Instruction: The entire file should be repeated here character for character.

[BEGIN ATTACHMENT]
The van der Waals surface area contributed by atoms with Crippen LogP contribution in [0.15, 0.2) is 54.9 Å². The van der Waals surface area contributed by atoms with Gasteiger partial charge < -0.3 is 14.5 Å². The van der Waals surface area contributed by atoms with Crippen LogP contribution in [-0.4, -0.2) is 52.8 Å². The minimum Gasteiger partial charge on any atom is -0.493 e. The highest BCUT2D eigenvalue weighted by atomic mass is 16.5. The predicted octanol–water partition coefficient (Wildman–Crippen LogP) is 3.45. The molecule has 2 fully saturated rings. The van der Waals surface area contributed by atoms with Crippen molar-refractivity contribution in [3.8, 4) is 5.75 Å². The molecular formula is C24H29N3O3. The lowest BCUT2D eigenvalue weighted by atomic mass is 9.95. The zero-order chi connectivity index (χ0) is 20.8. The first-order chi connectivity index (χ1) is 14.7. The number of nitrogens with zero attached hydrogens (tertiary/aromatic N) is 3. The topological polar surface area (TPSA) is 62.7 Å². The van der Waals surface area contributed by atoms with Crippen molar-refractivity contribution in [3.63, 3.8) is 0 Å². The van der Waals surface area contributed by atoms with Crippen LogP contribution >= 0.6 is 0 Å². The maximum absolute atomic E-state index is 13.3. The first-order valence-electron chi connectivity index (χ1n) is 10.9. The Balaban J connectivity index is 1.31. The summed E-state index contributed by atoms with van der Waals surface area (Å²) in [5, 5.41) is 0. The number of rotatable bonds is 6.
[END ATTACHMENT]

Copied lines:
The van der Waals surface area contributed by atoms with Crippen LogP contribution in [0.15, 0.2) is 54.9 Å². The van der Waals surface area contributed by atoms with Gasteiger partial charge < -0.3 is 14.5 Å². The van der Waals surface area contributed by atoms with Crippen LogP contribution in [-0.4, -0.2) is 52.8 Å². The minimum Gasteiger partial charge on any atom is -0.493 e. The highest BCUT2D eigenvalue weighted by atomic mass is 16.5. The predicted octanol–water partition coefficient (Wildman–Crippen LogP) is 3.45. The molecule has 2 fully saturated rings. The van der Waals surface area contributed by atoms with Crippen molar-refractivity contribution in [3.8, 4) is 5.75 Å². The molecular formula is C24H29N3O3. The lowest BCUT2D eigenvalue weighted by atomic mass is 9.95. The zero-order chi connectivity index (χ0) is 20.8. The first-order chi connectivity index (χ1) is 14.7. The number of nitrogens with zero attached hydrogens (tertiary/aromatic N) is 3. The topological polar surface area (TPSA) is 62.7 Å². The van der Waals surface area contributed by atoms with Crippen molar-refractivity contribution in [3.63, 3.8) is 0 Å². The van der Waals surface area contributed by atoms with Crippen LogP contribution >= 0.6 is 0 Å². The maximum absolute atomic E-state index is 13.3. The first-order valence-electron chi connectivity index (χ1n) is 10.9. The Balaban J connectivity index is 1.31. The summed E-state index contributed by atoms with van der Waals surface area (Å²) in [5, 5.41) is 0. The number of rotatable bonds is 6.